A bill seeking to crack down on retail theft crime rings is on its way to the House.
The proposal (HB 1511), filed by Newberry Republican Rep. Chuck Clemons, would implement stiffer penalties against thieves who steal from multiple stores within a short period of time. The House Judiciary Committee approved the bill in a 12-5 vote on Monday, sending it to the House floor.
“In the last year, there’s been 60 cases involving more than 250 individuals suspected of organized retail theft or crimes related to organized retail theft,” Clemons said when presenting the bill.
The proposal comes as lawmakers nationwide wrestle with a wave of organized shoplifting rings. The crime — coined “boosting” — involves multiple thieves coordinating to steal multiple items across different retailers. The thieves often return the merchandise later for a store credit or sell the merchandise online. The latter makes it nearly impossible for law enforcement to trace, according to a staff analysis.
“This has to do with boosting,” Clemons said. “Boosting is the basic art of walking into a store and stealing items without being caught. This can be done in a number of ways — pocketing smaller items, simply walking (out) the front door with a cart full of big ticketed merchandise and enough confidence in your step that you can be successful.”
The legislation would subject perpetrators to a third-degree felony if they commit five or more retail thefts within a 30-day period and steal 10 or more items from at least two different locations. Those who steal 20 or more items, meanwhile, may face a second-degree felony.
Clemons said it will also strengthen the ability of State Attorney General Ashley Moody’s recently established task force, the Florida Organized Retail Crime Exchange (FORCE).
“This piece of legislation will help the effectiveness of this task force and give the prosecutors the tools that they need to prosecute these criminals and help strengthen the law,” he said.
Despite overall support for the intent of the bill — to crack down on organized theft rings — some Democrats voted down the bill in hopes of adding more specific language to the legislation. Those who voted against the bill warned of unintended consequences.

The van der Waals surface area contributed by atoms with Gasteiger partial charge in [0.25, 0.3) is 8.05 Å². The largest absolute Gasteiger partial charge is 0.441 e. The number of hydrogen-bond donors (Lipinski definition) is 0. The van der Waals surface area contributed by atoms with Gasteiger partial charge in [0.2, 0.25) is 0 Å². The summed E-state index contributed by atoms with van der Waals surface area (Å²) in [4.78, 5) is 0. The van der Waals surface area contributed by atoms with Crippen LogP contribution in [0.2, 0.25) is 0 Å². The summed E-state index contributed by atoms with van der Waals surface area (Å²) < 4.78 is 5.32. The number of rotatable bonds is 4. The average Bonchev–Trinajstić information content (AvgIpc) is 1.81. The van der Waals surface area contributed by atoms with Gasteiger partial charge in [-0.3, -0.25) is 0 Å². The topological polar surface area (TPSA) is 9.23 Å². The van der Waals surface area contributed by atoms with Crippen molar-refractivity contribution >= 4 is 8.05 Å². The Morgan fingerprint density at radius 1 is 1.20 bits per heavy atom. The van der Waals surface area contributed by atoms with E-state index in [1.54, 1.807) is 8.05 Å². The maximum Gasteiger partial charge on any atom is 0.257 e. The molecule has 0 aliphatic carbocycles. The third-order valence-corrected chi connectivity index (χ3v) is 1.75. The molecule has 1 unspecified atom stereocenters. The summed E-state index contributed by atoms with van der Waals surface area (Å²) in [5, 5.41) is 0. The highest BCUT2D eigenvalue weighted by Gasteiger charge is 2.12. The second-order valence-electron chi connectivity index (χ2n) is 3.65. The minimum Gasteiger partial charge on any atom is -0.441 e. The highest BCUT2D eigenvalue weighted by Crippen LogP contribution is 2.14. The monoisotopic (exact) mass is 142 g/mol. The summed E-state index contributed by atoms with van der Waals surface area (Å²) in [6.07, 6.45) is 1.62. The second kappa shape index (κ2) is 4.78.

“The intent, I believe, is there from a standpoint of dealing with organized crime and entities. But my concern is, I still see a gray area with the unintended consequences of some teenager who is showing some lapse of judgment that goes in the store, that may be lost or makes a poor decision, and they end up with a felony on their record,” said Rep. Ramon Alexander, a Tallahassee Democrat. “I would strongly encourage you to give greater specificity to that and to really outline how it specifically impacts organized crime entities.”
The bill received support from the Attorney General’s Office, as well as the International Council of Shopping Centers, Florida Smart Justice Alliance, Home Depot, Florida Sheriffs Association and the Florida Retail Federation.
“Organized retail crime is a real threat,” Scott Shalley, president and CEO of the Florida Retail Federation, said in a statement. “The growth of this criminal activity across the country impacts not only our retail members but our customers. Florida shoppers deserve to be in a safe and enjoyable retail environment. We are thankful for the leadership of Representative Clemons and the support of the Florida House on this measure.”
Florida Rising and the Florida ACLU opposed the bill.
“We’re going after these folks who have made it an industry, an industry stealing retail products,” Clemons said. “You’ve seen them on the news, where they just walk out with a big cart full of high-priced items, and they’re not selling those — they’re part of a gang, they put them into a U-Haul trailer and they take it to the next place and sell it on Facebook marketplace.”
A Senate version of the legislation was approved by the chamber last Thursday. Bradenton Republican Sen. Jim Boyd sponsored that proposal.